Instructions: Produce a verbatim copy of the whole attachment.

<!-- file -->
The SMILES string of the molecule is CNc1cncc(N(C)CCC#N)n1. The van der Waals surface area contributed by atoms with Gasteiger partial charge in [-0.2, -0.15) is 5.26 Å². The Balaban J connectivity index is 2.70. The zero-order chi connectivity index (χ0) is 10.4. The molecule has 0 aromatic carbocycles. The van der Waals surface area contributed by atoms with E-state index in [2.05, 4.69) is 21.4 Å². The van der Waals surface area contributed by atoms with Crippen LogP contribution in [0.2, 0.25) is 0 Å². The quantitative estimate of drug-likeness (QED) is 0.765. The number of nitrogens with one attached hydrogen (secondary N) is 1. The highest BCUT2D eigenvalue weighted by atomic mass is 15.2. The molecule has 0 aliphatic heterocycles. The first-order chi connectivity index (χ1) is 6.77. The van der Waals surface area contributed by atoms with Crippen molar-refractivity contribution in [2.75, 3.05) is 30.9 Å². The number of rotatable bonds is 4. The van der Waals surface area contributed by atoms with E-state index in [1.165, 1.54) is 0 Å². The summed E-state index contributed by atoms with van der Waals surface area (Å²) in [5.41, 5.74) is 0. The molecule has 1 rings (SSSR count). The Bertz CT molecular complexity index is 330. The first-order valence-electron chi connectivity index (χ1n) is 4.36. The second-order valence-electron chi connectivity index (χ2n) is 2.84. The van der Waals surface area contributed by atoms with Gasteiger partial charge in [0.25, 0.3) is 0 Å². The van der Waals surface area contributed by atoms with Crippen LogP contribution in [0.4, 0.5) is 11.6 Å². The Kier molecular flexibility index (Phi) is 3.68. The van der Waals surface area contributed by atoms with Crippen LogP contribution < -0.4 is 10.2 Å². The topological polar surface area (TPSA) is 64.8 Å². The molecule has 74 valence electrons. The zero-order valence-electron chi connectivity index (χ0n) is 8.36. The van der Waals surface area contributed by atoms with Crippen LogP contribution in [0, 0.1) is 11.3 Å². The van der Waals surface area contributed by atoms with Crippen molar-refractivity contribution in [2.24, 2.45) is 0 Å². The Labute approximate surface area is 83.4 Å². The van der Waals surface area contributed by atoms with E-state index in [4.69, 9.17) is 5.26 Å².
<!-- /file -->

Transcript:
The SMILES string of the molecule is CNc1cncc(N(C)CCC#N)n1. The van der Waals surface area contributed by atoms with Gasteiger partial charge in [-0.2, -0.15) is 5.26 Å². The Balaban J connectivity index is 2.70. The zero-order chi connectivity index (χ0) is 10.4. The molecule has 0 aromatic carbocycles. The van der Waals surface area contributed by atoms with E-state index in [2.05, 4.69) is 21.4 Å². The van der Waals surface area contributed by atoms with Crippen LogP contribution in [0.2, 0.25) is 0 Å². The quantitative estimate of drug-likeness (QED) is 0.765. The number of nitrogens with one attached hydrogen (secondary N) is 1. The highest BCUT2D eigenvalue weighted by atomic mass is 15.2. The molecule has 0 aliphatic heterocycles. The first-order chi connectivity index (χ1) is 6.77. The van der Waals surface area contributed by atoms with Crippen molar-refractivity contribution in [2.75, 3.05) is 30.9 Å². The number of rotatable bonds is 4. The van der Waals surface area contributed by atoms with E-state index in [1.165, 1.54) is 0 Å². The summed E-state index contributed by atoms with van der Waals surface area (Å²) in [5.41, 5.74) is 0. The molecule has 1 rings (SSSR count). The Bertz CT molecular complexity index is 330. The first-order valence-electron chi connectivity index (χ1n) is 4.36. The second-order valence-electron chi connectivity index (χ2n) is 2.84. The van der Waals surface area contributed by atoms with Gasteiger partial charge in [0.25, 0.3) is 0 Å². The van der Waals surface area contributed by atoms with Crippen LogP contribution in [0.4, 0.5) is 11.6 Å². The Kier molecular flexibility index (Phi) is 3.68. The van der Waals surface area contributed by atoms with Crippen LogP contribution < -0.4 is 10.2 Å². The topological polar surface area (TPSA) is 64.8 Å². The molecule has 74 valence electrons. The zero-order valence-electron chi connectivity index (χ0n) is 8.36. The van der Waals surface area contributed by atoms with Crippen LogP contribution in [0, 0.1) is 11.3 Å². The van der Waals surface area contributed by atoms with Crippen molar-refractivity contribution in [2.24, 2.45) is 0 Å². The Labute approximate surface area is 83.4 Å². The van der Waals surface area contributed by atoms with E-state index in [4.69, 9.17) is 5.26 Å².